“I challenge you to be #plantpowered”.
By Daniel Stöcklin
The signs are set for sustainable nutrition – especially among younger generations. Documentaries on Netflix, the Fridays for Future movement, and role models on social media have set the course for more sustainability in the food sector. But how is this supposed to work?
The young generation is ready for a sustainable diet. This is shown by documentaries on the streaming network Netflix, one of the most popular streaming portals in Switzerland, as the IGEM Digimonitor 2020 survey shows. The criticism voiced in these documentaries about the industrial production of food for everyday consumption led to heated discussions about one’s own eating style. Today, one can be vegan, vegetarian, flexitarian, carnivore or something else. But one thing is certain: you have to think about what you eat.
However, this does not make the decision about one’s own lifestyle and diet any easier. Because every diet is propagated as the one perfect diet, which logically leads to confusion on the consumer side, as the SRF documentary “Ernährungswahn” also proves. Do we have to do without certain foods because an expert has declared them to be unhealthy? Does every vegetarian have an iron deficiency? Do carnivores lack essential vitamins? These questions then fade into the background when one builds one’s diet on inclusion instead of renunciation.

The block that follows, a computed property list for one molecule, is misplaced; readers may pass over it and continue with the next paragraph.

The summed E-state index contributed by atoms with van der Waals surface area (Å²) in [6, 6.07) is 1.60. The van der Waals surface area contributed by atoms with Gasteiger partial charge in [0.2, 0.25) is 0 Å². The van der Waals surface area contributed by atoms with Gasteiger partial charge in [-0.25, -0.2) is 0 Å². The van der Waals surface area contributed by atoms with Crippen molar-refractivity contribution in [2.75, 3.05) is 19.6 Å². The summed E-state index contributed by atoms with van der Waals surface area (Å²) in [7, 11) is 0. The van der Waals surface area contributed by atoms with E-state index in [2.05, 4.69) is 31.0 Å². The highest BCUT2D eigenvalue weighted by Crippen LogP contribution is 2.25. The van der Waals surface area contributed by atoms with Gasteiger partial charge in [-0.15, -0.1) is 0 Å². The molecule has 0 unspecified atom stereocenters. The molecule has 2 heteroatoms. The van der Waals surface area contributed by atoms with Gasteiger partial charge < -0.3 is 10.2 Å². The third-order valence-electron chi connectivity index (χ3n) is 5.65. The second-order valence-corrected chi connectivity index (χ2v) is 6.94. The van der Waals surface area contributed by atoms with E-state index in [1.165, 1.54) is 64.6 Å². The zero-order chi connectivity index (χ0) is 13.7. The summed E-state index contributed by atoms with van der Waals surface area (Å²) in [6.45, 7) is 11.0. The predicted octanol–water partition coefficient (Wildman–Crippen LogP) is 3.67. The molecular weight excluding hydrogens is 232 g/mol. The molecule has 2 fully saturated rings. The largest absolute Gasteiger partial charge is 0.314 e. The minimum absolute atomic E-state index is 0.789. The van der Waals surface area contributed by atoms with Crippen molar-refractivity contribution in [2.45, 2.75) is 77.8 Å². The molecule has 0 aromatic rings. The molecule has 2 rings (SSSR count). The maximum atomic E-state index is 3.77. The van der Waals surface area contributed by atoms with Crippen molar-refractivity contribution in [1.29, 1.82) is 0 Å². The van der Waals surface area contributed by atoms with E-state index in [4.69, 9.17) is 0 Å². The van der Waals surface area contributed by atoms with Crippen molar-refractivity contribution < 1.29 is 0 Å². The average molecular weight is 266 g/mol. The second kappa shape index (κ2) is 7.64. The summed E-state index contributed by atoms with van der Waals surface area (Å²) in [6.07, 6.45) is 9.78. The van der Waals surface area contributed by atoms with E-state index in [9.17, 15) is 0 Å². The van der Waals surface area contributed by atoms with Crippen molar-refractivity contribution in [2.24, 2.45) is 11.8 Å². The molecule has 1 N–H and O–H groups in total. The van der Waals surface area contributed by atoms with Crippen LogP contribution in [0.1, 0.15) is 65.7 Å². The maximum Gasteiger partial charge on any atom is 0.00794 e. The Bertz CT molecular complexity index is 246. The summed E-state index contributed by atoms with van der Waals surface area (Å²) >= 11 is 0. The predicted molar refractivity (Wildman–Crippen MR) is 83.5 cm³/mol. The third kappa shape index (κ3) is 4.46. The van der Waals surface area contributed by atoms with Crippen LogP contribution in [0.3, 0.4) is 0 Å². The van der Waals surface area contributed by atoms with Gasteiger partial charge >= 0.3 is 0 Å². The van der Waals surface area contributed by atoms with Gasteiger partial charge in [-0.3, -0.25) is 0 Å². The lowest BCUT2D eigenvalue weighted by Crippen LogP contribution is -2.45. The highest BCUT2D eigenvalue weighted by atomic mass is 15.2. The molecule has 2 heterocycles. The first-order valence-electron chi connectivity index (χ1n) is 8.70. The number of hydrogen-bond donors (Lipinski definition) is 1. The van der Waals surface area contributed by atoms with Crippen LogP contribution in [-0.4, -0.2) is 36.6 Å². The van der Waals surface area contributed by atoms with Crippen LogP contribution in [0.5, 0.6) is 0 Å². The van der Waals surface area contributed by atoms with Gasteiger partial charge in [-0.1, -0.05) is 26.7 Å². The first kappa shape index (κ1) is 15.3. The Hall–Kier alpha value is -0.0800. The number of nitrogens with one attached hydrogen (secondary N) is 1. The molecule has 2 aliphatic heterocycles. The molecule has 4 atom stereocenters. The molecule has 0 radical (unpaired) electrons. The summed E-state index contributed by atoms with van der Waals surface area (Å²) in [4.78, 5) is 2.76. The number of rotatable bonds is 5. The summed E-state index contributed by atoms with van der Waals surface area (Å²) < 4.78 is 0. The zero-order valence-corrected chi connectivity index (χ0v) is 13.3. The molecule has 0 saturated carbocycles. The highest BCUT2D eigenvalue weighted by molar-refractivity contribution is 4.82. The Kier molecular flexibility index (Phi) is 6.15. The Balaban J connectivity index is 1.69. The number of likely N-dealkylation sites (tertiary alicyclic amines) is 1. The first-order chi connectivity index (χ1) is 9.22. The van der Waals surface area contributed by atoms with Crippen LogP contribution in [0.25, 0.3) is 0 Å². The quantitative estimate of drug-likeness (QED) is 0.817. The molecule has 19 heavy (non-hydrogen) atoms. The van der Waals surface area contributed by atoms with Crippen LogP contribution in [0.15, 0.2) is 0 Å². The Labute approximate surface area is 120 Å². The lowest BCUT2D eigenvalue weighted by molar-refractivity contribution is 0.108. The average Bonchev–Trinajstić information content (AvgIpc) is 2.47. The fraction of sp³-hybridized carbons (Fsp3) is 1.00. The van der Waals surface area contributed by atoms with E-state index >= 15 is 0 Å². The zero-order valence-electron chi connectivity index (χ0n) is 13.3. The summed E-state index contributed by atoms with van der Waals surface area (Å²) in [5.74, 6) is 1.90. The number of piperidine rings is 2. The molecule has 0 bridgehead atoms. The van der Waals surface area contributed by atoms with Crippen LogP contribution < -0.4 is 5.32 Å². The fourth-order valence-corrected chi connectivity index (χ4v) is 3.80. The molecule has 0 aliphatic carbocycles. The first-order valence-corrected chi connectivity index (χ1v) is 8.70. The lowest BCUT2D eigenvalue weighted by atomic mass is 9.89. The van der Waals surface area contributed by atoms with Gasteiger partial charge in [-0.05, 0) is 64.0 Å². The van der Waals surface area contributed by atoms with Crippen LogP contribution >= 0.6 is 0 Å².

In this case, you can eat according to your own values and attitudes and at the same time access all the minerals, vitamins and amino acids. More importantly, this approach gives you the opportunity to simply eat more sustainably. Plant-based foods have a smaller environmental footprint than animal-based products. But there is often a lack of knowledge and skills to combine foods like vegetables, nuts, fruits and grains in a refined way so that the dish tastes good in the end. As soon as you learn this knowledge and these skills, it is also completely acceptable to eat a fine piece of meat now and then or to bake with butter.
But how can the young generation get a picture of it for themselves? On September 21, Foodways is launching the Plant Powered Challenge on the MyFoodways app and on Instagram (@myfoodways), with which participants can learn about plant-based nutrition in a varied and interactive way. Accompanied by athletes and partners, they can do what they like best: look, like, and eat well.
What’s your strategy for bringing sustainable nutrition to younger generations? Share your approaches in the comments or send them to firstname.lastname@example.org.
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